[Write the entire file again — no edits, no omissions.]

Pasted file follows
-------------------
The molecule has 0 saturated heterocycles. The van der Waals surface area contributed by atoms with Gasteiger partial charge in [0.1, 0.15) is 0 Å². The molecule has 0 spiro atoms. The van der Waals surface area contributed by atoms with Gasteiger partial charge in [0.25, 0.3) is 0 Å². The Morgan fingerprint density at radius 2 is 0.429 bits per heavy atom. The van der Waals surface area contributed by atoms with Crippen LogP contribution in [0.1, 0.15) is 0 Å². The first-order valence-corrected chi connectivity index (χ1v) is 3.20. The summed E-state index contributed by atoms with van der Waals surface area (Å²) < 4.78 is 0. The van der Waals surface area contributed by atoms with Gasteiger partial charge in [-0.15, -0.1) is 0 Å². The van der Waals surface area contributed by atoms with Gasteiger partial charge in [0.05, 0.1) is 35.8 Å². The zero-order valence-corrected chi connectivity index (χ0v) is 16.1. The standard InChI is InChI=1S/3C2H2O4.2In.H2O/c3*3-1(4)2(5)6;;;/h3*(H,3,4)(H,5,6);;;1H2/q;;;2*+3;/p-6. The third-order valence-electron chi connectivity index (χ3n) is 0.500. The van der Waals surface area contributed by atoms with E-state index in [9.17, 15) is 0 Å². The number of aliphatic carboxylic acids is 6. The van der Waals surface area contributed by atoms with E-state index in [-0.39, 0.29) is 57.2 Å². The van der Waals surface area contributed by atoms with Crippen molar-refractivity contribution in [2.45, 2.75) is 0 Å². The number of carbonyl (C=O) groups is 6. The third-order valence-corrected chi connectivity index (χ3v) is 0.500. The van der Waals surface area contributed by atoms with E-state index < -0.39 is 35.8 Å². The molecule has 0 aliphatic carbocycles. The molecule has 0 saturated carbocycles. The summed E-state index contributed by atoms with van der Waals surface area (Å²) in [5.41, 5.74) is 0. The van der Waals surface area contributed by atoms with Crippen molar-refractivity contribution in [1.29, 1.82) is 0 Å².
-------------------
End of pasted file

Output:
The molecule has 0 saturated heterocycles. The van der Waals surface area contributed by atoms with Gasteiger partial charge in [0.1, 0.15) is 0 Å². The molecule has 0 spiro atoms. The van der Waals surface area contributed by atoms with Gasteiger partial charge in [0.25, 0.3) is 0 Å². The Morgan fingerprint density at radius 2 is 0.429 bits per heavy atom. The van der Waals surface area contributed by atoms with Crippen LogP contribution in [0.1, 0.15) is 0 Å². The first-order valence-corrected chi connectivity index (χ1v) is 3.20. The summed E-state index contributed by atoms with van der Waals surface area (Å²) < 4.78 is 0. The van der Waals surface area contributed by atoms with Gasteiger partial charge in [-0.15, -0.1) is 0 Å². The van der Waals surface area contributed by atoms with Gasteiger partial charge in [0.05, 0.1) is 35.8 Å². The zero-order valence-corrected chi connectivity index (χ0v) is 16.1. The standard InChI is InChI=1S/3C2H2O4.2In.H2O/c3*3-1(4)2(5)6;;;/h3*(H,3,4)(H,5,6);;;1H2/q;;;2*+3;/p-6. The third-order valence-electron chi connectivity index (χ3n) is 0.500. The van der Waals surface area contributed by atoms with E-state index in [9.17, 15) is 0 Å². The number of aliphatic carboxylic acids is 6. The van der Waals surface area contributed by atoms with E-state index in [-0.39, 0.29) is 57.2 Å². The van der Waals surface area contributed by atoms with Crippen molar-refractivity contribution in [2.45, 2.75) is 0 Å². The number of carbonyl (C=O) groups is 6. The third-order valence-corrected chi connectivity index (χ3v) is 0.500. The van der Waals surface area contributed by atoms with E-state index < -0.39 is 35.8 Å². The molecule has 0 aliphatic carbocycles. The molecule has 0 saturated carbocycles. The summed E-state index contributed by atoms with van der Waals surface area (Å²) in [5.41, 5.74) is 0. The van der Waals surface area contributed by atoms with Crippen molar-refractivity contribution in [1.29, 1.82) is 0 Å².